As cell reception problems continue, IT Services works to address complaints


Students may notice an increase in cell phone signal around campus due to updates on the Distributed Antenna System, a network designated to enhance wireless service in specific areas. The Distributed Antenna System is operated by a partnership between Information Technology Services and wireless networks such as AT&T, Verizon and Sprint.

Photo Credit: Marshall Nolen | Daily Texan Staff

Problems with cell reception in and around UT are nothing new, especially after kickoff at Saturday football games, but a campus distributed antenna system is constantly working to better reception quality and manage demand.

Originally deployed in 2008, the campus distributed antenna system is a partnership between Information Technology Services and wireless networks AT&T, Verizon and Sprint to provide improved wireless coverage across campus. The networks’ participation in the project is entirely voluntary and the vendors rely on reports of coverage issues provided by the University. Last month, AT&T added additional 3G coverage and completed LTE upgrades to the system, although the impact of this additional coverage is still unkown.

“A distributed antenna system, or DAS, is a network of small antennas designed to enhance wireless service within an area or building,” said Briana Gowing, AT&T spokeswoman for the Austin market. “A DAS boosts network capacity, helping lessen the pressure on wireless networks when thousands of people close together are using their mobile devices all at once.”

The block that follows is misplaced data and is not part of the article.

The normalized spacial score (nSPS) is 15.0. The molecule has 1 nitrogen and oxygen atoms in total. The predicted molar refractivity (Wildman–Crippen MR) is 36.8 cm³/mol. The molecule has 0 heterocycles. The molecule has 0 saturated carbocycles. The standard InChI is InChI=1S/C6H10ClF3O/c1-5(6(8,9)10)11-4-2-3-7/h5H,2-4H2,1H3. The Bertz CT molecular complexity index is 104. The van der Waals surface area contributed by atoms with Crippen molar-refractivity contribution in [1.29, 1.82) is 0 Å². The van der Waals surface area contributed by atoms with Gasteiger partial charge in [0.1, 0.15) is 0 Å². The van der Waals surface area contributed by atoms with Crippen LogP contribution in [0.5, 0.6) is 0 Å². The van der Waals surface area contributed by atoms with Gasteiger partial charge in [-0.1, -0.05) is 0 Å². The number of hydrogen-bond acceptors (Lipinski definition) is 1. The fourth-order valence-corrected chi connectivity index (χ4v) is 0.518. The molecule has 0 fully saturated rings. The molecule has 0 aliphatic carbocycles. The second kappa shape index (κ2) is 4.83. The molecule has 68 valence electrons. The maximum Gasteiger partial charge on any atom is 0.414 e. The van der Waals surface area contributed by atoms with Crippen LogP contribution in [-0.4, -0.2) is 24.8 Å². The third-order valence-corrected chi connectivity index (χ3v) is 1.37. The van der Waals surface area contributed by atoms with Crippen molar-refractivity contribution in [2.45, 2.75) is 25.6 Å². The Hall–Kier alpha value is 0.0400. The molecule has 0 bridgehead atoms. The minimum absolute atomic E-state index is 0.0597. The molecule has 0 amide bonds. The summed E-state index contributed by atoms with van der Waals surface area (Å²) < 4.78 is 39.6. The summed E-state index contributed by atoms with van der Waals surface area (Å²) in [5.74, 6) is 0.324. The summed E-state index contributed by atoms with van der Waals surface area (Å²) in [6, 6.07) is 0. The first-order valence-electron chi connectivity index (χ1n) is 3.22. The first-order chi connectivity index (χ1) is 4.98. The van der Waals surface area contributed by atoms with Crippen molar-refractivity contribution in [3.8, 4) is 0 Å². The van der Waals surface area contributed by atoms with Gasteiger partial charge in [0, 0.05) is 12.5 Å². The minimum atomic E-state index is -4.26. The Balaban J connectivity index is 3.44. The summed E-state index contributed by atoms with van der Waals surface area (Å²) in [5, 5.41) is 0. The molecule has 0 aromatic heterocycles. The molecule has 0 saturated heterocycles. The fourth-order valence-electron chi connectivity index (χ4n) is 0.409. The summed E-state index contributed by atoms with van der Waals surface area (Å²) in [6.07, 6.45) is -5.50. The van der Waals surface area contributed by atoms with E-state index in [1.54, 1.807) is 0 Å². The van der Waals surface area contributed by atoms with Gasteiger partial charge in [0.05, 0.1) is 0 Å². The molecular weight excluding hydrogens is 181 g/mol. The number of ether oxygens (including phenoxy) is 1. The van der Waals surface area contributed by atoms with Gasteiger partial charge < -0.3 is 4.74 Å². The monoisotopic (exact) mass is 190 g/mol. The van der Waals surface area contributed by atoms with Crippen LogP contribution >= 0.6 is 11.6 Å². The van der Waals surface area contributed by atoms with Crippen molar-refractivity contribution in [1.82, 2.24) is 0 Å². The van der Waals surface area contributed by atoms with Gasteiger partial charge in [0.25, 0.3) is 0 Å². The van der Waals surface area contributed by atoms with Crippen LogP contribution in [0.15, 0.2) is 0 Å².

For some, the system’s initiatives still seem to fall short of solving cellular data issues at sporting events. Public relations sophomore Solimar Serrano is one of the many students who complain of
shoddy connections. 

“Game day reception is notoriously horrible,” Serrano said. “I like taking pictures at football games and sharing them to friends not present, but by the time I’m able to post them, the game is over. It’s really annoying.” 

Gowing said AT&T’s distributed antenna system was tested before Saturday’s game and was found to satisfy the major performance metrics. She said consistent cell phone reception is contingent on a variety of things. 

“Wireless network performance can still vary throughout a venue based on a number of factors, including location, type of device and overall traffic on the network at any given time,” Gowing said. 

William Green, director of networking and telecommunications for Information Technology Services, said the vendors with whom IT Services works conduct annual performance reports which are shared with the University. The next reports are expected to be released in late spring, and Green said he feels hopeful for the continued progress and enhancement of the distributed antenna system.

“The University and the vendors managing our DAS continue to work with all the carriers to improve cellular services on campus,” Green said.